So I rolled to a stop there in the driveway next to the Bucking Bronc motel and trailer court, a couple of motels down from the Howdy Manor.

Four people — three men and a woman — were sitting in front of a trailer enjoying beverages that included beer and vodka. One of them approached my car, with something in his hand.

“I want you to have this,” he said.

Thinking he might have mistaken me for a drug buyer, I was ready to beg off when he passed it through my open window.

It was a children’s book — “Touch and Feel Wild Animals.”

I hesitated to open it, fearing some illicit narcotics might be hidden between its pages — that maybe children’s books were the drug dealer’s delivery method of choice in this particular neighborhood.

Seeing my skepticism, he grabbed it back and opened it himself, showing how, through the holes in the cardboard, you could touch the fake fur and fake skin and get an idea what each animal — tiger, lion, alligator, polar bear, chimpanzee — feels like.

“Tiger, tiger, running through the grass, your black-and-orange stripes go quickly past,” read the first page. “Tiger, tiger, I can hear you growl, as you get ready to go on the prowl.”

I wasn’t sure why I deserved the book, and told him he really should give to a child. He explained that he saw the ohmidog! magnet on my car door, and figured I liked animals. I should have it, he said.

I was waiting for him to quote a price, but he never did. Instead he asked about my dog. I got out and popped open the back door to let Ace out. He greeted the man with the book, then went over to see the rest of the gang.

He snuggled with Sherry, and knocked over her bottle of beer. She didn’t mind at all.

Then he met Johnny, who said he was a former Marine and Vietnam vet who now sells newspapers to get by.

There used to be two daily newspapers in town. He sells copies of the remaining one, the Arizona Daily Star, where 35 years ago, I used to work as a reporter. The newspaper costs 75 cents now, but Johnny sells them for less. My suspicion — and perhaps it’s just my cynicism again — is he pays for one paper, then pulls them all out of the vending machine and sells them on the street. Call him an entrepreneur.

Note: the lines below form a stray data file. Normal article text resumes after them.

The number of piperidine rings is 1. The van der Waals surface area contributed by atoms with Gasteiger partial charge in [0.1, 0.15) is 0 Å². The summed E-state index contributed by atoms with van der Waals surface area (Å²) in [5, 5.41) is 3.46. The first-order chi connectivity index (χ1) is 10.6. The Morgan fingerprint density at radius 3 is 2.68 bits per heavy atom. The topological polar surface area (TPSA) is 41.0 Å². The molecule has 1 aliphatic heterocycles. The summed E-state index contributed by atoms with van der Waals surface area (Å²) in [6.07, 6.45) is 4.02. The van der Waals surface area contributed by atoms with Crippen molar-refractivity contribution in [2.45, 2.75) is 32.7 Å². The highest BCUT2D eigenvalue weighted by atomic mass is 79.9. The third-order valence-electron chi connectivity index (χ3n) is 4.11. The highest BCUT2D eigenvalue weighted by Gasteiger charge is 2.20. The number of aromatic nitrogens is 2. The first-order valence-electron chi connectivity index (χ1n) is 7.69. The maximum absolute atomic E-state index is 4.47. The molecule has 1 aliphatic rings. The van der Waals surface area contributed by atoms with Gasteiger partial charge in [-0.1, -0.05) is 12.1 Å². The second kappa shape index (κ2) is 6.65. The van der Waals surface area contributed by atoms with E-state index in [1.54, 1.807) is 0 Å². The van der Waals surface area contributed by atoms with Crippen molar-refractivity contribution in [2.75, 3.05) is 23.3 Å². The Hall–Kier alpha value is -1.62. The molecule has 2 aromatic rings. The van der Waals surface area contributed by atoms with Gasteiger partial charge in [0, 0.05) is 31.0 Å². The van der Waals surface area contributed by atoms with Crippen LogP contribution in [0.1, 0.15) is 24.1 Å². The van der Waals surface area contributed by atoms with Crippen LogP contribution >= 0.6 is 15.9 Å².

He said he also plays the harmonica, and he asked if I’d like to hear a song. At that point, he grabbed his knapsack and began rooting through it. Ace helped.

Ten minutes later, he was still looking. When you carry your life in a knapsack, things can be hard to find.

I asked them if they lived in the trailer court, and they said they didn’t — that they just lived “around.”

After another five minutes, Johnny’s search paid off, and he pulled a slightly rusty  harmonica out of his bag.

Johnny sat on a plastic chair, Sherry on a cinderblock. I took a seat on the guest rock — actually a rock atop a cinderblock, which functioned kind of like a rocking chair. Everyone’s jackets hung on a nearby tree.

Johnny brought the harmonica to his mouth and started playing a happy but unidentifiable song. Everyone tapped their feet and hummed along, and one member of the group started howling like a dog, leading Ace to look at him with tilted head.

I love the tilted head — a dog’s transparent, non-judgmental way of expressing puzzlement when he hears or sees something different. It seems to say – and here I am wrongly interpreting dog behavior by human standards – ”I don’t get this … I will turn my head slightly to the side and focus even harder to understand.”

If only humans could do that. Instead, when we see something different, we far too often judge, frown and walk away. As adults, our childish curiosity gets crusted over with cynicism — to the point we can get fearful of something as innocuous as a “touch and feel” children’s book.

Johnny played for about five minutes, and the song never really came to a distinct ending; it just kind of tailed off, once Johnny switched from harmonica to the vodka bottle.

I thanked them for allowing us to hang out, wished them all the best and headed for my car – feeling I’d made some new fleeting friends, but still, being human, expecting to be asked for money. They had, after all provided me with a book and musical entertainment.

As I started the car, the man who’d given me the “touch and feel” book appeared at my window. But all he did was shake my hand one last time.

“Vaya con Dios,” he said.